Professor Allan Snyder and Dr Elaine Mulcahy state they have completed experiments that showed they could develop the creative function of the brain using magnetism using Transcranial Magnetic Stimulation (TMS) which can temporarily shut down the left hemisphere of the brain where speech and short-term memory are supported or other parts of the brain and simulate and stimulate development or acquiring of new skills in perfectly healthy humans. Researchers have noticed that music, math and other skills savants acquire easily are usually associated with the right side of the brain. They suggest that autistic savants have access to very fast, early brain, unconscious processing functions, for skills such as calculation and hand-to-eye coordination and visual skills. Snyder is an inventor of ‘thinking cap’ or ‘duns cap‘. Other ways to release our dormant savant potential or our inner genius (without the brain injury or autism) are electronic stimulation, pharmacological stimulation and brain boosters, medical intervention such as DNA editing, meditation, hypnosis, cognitive approaches and effort and ‘rummaging in the right hemisphere’.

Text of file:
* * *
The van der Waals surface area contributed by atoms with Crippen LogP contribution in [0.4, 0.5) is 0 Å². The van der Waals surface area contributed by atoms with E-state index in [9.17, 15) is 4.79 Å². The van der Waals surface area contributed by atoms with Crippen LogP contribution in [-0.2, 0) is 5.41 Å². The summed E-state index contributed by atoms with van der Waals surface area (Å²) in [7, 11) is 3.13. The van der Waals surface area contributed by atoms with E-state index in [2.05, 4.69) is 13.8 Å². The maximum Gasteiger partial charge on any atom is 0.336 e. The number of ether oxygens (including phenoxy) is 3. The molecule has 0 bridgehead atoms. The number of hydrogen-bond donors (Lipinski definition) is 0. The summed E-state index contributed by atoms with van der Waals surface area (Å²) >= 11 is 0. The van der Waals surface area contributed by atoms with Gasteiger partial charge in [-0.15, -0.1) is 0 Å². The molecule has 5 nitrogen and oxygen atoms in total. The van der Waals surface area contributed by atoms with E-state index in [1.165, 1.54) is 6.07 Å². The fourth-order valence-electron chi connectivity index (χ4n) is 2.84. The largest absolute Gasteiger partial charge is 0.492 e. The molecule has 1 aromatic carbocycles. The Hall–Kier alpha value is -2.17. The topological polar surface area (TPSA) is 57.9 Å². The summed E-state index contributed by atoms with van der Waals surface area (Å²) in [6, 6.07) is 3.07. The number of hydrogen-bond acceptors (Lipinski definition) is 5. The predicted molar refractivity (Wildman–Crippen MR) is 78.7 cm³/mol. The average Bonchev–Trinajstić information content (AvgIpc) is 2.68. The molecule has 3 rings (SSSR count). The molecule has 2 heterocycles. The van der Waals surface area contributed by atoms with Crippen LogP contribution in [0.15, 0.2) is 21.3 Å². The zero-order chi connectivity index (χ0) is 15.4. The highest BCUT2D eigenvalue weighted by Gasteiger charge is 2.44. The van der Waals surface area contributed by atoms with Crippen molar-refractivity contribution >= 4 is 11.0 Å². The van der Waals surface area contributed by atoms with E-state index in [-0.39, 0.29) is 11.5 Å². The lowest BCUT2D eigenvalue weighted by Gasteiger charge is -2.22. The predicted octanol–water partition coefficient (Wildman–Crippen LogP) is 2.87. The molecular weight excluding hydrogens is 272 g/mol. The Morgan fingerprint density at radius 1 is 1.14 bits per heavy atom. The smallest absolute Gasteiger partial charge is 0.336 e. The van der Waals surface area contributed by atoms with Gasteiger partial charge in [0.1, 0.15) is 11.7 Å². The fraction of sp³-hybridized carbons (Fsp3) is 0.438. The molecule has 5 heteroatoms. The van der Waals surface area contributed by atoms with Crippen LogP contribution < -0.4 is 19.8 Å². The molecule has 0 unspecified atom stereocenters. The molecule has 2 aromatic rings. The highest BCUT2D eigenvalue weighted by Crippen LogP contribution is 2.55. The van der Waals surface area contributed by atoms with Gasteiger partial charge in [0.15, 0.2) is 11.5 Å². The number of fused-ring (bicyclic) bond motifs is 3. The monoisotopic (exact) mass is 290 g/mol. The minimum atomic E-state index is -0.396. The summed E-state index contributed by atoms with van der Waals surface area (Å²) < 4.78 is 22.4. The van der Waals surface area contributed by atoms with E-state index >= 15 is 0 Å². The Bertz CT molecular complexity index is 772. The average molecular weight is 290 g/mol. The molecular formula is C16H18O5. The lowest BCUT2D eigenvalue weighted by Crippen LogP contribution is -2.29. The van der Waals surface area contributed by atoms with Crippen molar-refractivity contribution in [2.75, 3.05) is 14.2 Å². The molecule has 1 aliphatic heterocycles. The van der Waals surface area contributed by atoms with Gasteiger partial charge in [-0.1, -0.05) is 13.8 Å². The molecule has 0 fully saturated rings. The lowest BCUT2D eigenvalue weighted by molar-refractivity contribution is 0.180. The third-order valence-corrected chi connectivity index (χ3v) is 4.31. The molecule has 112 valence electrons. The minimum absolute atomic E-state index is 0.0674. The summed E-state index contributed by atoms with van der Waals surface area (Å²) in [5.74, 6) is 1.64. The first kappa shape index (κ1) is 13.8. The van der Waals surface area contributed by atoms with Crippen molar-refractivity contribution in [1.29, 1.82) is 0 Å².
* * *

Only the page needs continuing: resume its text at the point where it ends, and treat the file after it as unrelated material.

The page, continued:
“Most of the ‘eureka’ moments come from the non-conscious parts of the brain,” says Snyder. “It’s like you’re an executive and you only see one paragraph of a report, while others see the whole 50 pages. We’re bypassing the bit that sees the paragraph and looking at the whole 50 pages. That’s the best analogy. “We’ve definitely shown that (we) can bypass the executive brain and do things we cannot normally do.” In speed reading, the downloading (photoreading) technique is based on this concept where you look at the whole page or both pages at the same time in order to prime your brain or subconscious mind with information so it’s easier to get the big picture of the material and find and extract information based on your purpose.